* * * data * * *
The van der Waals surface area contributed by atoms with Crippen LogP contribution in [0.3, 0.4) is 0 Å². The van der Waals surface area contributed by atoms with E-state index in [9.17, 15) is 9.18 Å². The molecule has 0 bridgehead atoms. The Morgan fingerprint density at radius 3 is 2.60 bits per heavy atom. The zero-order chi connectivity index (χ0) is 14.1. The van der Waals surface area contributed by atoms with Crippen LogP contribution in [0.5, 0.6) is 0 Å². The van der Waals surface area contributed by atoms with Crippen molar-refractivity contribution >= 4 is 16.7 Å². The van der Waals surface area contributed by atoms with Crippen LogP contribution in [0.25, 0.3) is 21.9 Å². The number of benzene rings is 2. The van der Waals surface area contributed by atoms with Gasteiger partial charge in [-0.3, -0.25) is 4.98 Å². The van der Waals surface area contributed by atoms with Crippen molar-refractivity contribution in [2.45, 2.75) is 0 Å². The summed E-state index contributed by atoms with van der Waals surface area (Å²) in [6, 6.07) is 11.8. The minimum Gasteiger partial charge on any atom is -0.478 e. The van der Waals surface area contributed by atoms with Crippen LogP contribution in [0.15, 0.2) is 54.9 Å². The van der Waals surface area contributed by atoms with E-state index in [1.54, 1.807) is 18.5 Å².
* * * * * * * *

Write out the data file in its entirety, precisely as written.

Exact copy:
The van der Waals surface area contributed by atoms with Crippen LogP contribution in [0.3, 0.4) is 0 Å². The van der Waals surface area contributed by atoms with E-state index in [9.17, 15) is 9.18 Å². The molecule has 0 bridgehead atoms. The Morgan fingerprint density at radius 3 is 2.60 bits per heavy atom. The zero-order chi connectivity index (χ0) is 14.1. The van der Waals surface area contributed by atoms with Crippen LogP contribution in [0.5, 0.6) is 0 Å². The van der Waals surface area contributed by atoms with Crippen molar-refractivity contribution >= 4 is 16.7 Å². The van der Waals surface area contributed by atoms with Crippen LogP contribution in [0.25, 0.3) is 21.9 Å². The number of benzene rings is 2. The van der Waals surface area contributed by atoms with Gasteiger partial charge in [-0.3, -0.25) is 4.98 Å². The van der Waals surface area contributed by atoms with Crippen molar-refractivity contribution in [2.45, 2.75) is 0 Å². The summed E-state index contributed by atoms with van der Waals surface area (Å²) in [6, 6.07) is 11.8. The minimum Gasteiger partial charge on any atom is -0.478 e. The van der Waals surface area contributed by atoms with Crippen LogP contribution in [0.15, 0.2) is 54.9 Å². The van der Waals surface area contributed by atoms with E-state index in [1.54, 1.807) is 18.5 Å².